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Memoir '44: Pacific Theater» Forums » Sessions

Subject: The Battles for Wake Island and Matanikau River rss

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John B.
United States
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My brother and I sat down to some Memoir'44 action and decided to wage war in the Pacific Theater. I bought this expansion when it was first released and it felt good to finally play it. We fought through the first two scenarios. In both cases, I played the U.S. and he played the Japanese.

Scenario #49A - Wake Island - Dec. 23rd, 1941

As we set up the board for our first match, my brother's Japanese roommate approached and asked what we were doing. We told him we were preparing to fight for Wake Island.

"Ah," he said. "World War II." We nodded and he pointed at the Japanese infantry my brother was setting up on the beach. "Fascists must die."

I had to agree with him since I was playing the U.S. side. Anyway, he retreated to his room and we began.

The Japanese mobilized in all three sectors of the map, storming my flimsy barbed-wire defenses and overruning my puny forces, crying "Banzai!" as they stabbed my men with bayonets. I managed to inflict only minor casualties as they quickly took control of all the central and left-flank field bunkers. Before long the score was 4-0 Japan. My artillery managed to take out a couple of reduced units, but the battle never was much in doubt. Final score was 6-2 Japan, and it was probably one of the briefest Memoir conflicts I've ever experienced.

The Imperial Japanese Army Command rules are quite stunning. With nothing to slow the Japanese infantry down but barbed wire, this scenario seems designed to showcase their powerful "rush 'n attack" melee powers.

My brother's Japanese roommate checked in on us at Wake's conclusion. I told him the Fascists had won.

"Oh," he said. And then, after a moment, "I can't believe we were a fascist country. We are such a typical capitalist society now."

Scenario #50A - Matanikau River - October 23, 1942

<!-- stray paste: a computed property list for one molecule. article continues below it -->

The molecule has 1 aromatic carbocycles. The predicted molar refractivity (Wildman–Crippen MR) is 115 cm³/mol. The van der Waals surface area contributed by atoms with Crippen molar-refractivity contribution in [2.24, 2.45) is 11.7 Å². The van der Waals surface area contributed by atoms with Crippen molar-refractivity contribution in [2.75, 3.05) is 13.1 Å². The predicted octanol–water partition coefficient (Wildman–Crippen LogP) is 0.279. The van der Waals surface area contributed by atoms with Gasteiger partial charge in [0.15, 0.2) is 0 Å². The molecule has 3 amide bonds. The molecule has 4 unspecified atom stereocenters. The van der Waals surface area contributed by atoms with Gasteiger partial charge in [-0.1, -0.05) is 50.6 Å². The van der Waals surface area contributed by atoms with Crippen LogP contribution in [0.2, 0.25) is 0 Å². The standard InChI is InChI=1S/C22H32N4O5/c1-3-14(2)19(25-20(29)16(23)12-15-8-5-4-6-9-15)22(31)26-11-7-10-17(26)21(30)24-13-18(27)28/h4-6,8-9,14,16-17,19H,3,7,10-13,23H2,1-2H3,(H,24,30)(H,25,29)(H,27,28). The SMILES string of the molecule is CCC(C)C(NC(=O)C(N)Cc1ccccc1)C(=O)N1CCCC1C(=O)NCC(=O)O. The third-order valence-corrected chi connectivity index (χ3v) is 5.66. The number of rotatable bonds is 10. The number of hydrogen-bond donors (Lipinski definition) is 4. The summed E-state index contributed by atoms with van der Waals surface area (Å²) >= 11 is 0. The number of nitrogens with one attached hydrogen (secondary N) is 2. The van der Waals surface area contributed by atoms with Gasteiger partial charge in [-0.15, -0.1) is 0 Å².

After the slaughter at Wake Island, I was relieved to see a dense barrier of jungle and river between me and the deadly Japanese infantry in Guadalcanal. Once again my brother opened the game with rapid mobilization, this time on my left and center. I thinned his forces a bit with artillery but not enough. His powerful close-combat infantry destroyed my left-flank and forward center infantry units. Before long, he had a 3-0 lead. This initial surge from the Japanese proved unsustainable, however. They held on my left flank, but their center offensive evaporated over the course of the next few turns under the heavy bombardment of my artillery cannons. We were soon tied at 3-3.

My brother retreated his surviving, but severely depleted, central infantry back across the river and into the jungle, hoping to reduce the effects of my artillery. Then, finally, and perhaps desperately, he engaged his tanks. They churned up the soft, sandy earth on my right and earned a light hit on my sandbagged infantry there. My artillery returned fire, picking off one of his 1-strength infantry units in the center and then reducing his lead tank unit down to 1. On my next turn, I finished off the damaged tank unit and won the battle 5-3.

The key to our second match, it seemed to me, was my brother's inability to bring his artillery into the fight. He never moved them from their starting positions and each unit fired only once during the entire battle. Also, his tanks didn't wake up until the final two or three turns. One likes to think a better use of his hardware could have earned him the two points he needed for victory.

Overall, we were very pleased with the feel of the first two Pacific Theater scenarios. Wake seemed extremely unbalanced but it was fun anyway, especially as an introduction to the new Japanese infantry rules. You really get to see them in action in Wake, and as I believe this was the designer's intent, I find no fault with the scenario. Matanikau is a much more evenly-designed conflict, and it was fun to see the wave of Japanese infantry crash against a powerfully dug-in U.S. defense and break like so much foam into the air.

Total play time was just under an hour including setting up the scenarios and familiarizing ourselves with the new infantry and terrain rules.
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